Remakes are a tricky proposition with many people shunning the idea all together as “unoriginal” or “a cash grab”. I don’t fully agree with those sentiments, as I already mentioned in an earlier blog, and so I like to go into each one with an open mind. So how does the newest remake The Magnificent Seven stack up?
The original 1960 Magnificent Seven is considered a classic film and is easily one of my favorite Westerns. With its great ensemble cast anchored by Yul Brynner, and including Steve McQueen and Charles Bronson, it was a fun Western with a hearty amount of character and solid acting. The film even went on to spawn three sequels and a surprisingly enjoyable TV show in the late ‘90s starring Michael Biehn and Ron Perlman. However, the original 1960 film isn’t so original itself.
In 1954, we received one of the most iconic and influential films of all time – Seven Samurai. Some consider this to be the first action movie though it certainly doesn’t feel like it by today’s standards. Akira Kurosawa, one of the most important directors in modern cinema, delivered a tale of seven samurai, each with his own distinct personality and specialty, as they work together to defend a poor village from bandits. The characters were well-crafted and unique, the acting was top notch, and the writing and directing were superb.
The 1960 remake carried over the high quality from the original, only it turned in the swords for guns, and instead of samurai, they were cowboys. This made it more digestible for American audiences who were (and still are, much to my chagrin) hesitant about watching subtitled movies. The characters between the two films were largely the same, as were the plot points, resulting in two great versions of the same story. That is where this newest remake, or perhaps we should call it a re-remake, deviates from what came before it by taking some of the similar plot elements and story beats and inserting somewhat different characters.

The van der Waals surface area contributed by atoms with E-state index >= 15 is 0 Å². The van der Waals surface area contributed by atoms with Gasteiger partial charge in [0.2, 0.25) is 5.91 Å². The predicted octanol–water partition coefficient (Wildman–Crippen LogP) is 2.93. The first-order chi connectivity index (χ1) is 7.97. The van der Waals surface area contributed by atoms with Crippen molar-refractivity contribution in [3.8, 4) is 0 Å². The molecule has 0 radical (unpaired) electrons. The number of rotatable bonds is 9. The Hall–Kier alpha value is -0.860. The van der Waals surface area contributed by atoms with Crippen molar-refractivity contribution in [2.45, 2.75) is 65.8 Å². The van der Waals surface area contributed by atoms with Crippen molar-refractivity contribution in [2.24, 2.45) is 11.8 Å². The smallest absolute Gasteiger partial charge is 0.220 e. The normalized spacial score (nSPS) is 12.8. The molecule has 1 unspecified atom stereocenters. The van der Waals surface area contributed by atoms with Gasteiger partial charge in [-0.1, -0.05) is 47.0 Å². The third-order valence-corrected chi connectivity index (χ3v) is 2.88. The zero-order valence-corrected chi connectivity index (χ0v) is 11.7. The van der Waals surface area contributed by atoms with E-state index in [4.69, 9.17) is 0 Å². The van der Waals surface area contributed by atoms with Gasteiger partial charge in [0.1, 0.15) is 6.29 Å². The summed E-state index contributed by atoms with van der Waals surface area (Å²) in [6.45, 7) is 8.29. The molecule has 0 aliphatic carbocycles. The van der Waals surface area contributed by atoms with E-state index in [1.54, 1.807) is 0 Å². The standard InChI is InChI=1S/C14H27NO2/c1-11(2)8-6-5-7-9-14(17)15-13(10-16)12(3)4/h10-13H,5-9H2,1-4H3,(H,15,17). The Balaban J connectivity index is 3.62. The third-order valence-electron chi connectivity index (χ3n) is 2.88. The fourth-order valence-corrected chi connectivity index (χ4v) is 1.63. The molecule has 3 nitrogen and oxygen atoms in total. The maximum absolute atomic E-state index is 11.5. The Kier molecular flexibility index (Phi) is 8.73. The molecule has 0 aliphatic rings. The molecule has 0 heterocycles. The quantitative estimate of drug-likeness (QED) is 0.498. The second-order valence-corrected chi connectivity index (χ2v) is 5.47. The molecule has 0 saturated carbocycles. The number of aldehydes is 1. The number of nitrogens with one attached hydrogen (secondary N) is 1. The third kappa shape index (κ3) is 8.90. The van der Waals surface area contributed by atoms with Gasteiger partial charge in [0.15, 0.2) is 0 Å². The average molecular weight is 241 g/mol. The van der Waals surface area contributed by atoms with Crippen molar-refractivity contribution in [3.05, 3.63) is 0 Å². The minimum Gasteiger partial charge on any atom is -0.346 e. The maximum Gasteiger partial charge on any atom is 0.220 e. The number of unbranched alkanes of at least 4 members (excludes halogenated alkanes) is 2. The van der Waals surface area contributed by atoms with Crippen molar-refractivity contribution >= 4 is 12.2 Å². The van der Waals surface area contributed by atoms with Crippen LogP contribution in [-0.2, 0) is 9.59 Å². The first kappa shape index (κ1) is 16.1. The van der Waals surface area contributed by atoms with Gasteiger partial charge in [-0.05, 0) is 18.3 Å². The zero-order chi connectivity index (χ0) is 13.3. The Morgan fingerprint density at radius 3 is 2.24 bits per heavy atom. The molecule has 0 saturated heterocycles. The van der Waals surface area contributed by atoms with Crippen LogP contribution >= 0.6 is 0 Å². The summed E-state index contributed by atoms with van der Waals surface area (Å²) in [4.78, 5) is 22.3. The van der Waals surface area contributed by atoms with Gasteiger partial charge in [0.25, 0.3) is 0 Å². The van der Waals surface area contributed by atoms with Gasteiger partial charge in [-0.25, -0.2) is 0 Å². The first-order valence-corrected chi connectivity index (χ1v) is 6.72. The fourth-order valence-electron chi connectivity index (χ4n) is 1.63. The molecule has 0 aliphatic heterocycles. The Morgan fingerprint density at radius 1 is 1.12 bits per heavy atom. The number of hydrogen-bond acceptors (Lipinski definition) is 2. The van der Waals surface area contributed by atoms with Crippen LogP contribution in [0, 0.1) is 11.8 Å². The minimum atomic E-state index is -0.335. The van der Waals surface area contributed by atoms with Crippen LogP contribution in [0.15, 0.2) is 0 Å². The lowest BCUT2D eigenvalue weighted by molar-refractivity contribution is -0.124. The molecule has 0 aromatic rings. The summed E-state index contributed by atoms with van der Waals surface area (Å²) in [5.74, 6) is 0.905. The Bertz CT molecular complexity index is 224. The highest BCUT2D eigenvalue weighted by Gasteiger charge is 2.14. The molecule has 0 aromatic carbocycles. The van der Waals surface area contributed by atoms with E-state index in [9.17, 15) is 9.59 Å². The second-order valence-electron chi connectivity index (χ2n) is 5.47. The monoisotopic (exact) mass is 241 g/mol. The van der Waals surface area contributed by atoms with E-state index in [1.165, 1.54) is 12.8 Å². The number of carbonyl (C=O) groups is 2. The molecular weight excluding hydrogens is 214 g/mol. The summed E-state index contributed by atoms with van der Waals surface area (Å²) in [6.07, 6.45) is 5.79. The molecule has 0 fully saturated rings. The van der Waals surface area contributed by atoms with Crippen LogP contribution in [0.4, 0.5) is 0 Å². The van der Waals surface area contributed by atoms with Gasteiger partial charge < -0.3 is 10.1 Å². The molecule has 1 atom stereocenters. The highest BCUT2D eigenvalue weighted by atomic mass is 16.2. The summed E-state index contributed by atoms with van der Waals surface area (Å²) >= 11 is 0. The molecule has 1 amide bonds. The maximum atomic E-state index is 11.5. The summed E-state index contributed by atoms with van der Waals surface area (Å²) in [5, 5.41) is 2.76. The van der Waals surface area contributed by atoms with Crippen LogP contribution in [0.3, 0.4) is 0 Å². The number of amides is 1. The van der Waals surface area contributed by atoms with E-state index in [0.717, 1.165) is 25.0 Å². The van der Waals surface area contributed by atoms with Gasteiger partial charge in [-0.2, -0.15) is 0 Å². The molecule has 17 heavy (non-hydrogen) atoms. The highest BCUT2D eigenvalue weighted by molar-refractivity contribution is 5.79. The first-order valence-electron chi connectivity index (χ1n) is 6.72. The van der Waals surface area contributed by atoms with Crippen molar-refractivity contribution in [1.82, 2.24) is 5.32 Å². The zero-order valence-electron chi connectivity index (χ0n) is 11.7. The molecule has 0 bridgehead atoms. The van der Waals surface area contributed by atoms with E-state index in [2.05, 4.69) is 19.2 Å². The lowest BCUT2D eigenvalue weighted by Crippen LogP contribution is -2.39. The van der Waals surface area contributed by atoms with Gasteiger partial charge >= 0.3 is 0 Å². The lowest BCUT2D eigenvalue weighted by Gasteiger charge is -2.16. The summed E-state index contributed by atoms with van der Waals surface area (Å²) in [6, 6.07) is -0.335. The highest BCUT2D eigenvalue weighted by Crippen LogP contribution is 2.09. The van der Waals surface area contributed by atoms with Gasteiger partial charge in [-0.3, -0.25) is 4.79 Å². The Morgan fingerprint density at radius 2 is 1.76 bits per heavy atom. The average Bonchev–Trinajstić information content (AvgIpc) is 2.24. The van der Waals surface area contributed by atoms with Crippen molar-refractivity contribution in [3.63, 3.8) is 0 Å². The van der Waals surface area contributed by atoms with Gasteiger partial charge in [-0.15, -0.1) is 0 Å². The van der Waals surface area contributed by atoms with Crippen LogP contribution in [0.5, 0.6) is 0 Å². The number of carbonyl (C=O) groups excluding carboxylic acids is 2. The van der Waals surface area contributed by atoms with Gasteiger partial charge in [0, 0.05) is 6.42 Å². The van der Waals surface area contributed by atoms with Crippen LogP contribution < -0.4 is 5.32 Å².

The story of the new Magnificent Seven finds the small town of Rose Creek being strong-armed by shady land baron Bartholomew Bogue (Peter Sarsgaard) who wants their land for himself. The town resists his paltry offer for their land, resulting in Bogue killing a few of the locals and burning down their church, warning them that he’ll be back in three weeks. One of the townsfolk Emma Cullen (Haley Bennett), whose husband was killed by Bogue, and her friend Teddy Q (Luke Grimes) take a bag of money and search for help in defending the town.
They come across warrant officer Sam Chisolm (Denzel Washington) who agrees to join them once he finds out Bogue is behind the town’s misery. He is able to recruit another six men, all with varying talents, personalities and backgrounds and together they put it all on the line to protect Rose Creek and take down Bogue once and for all.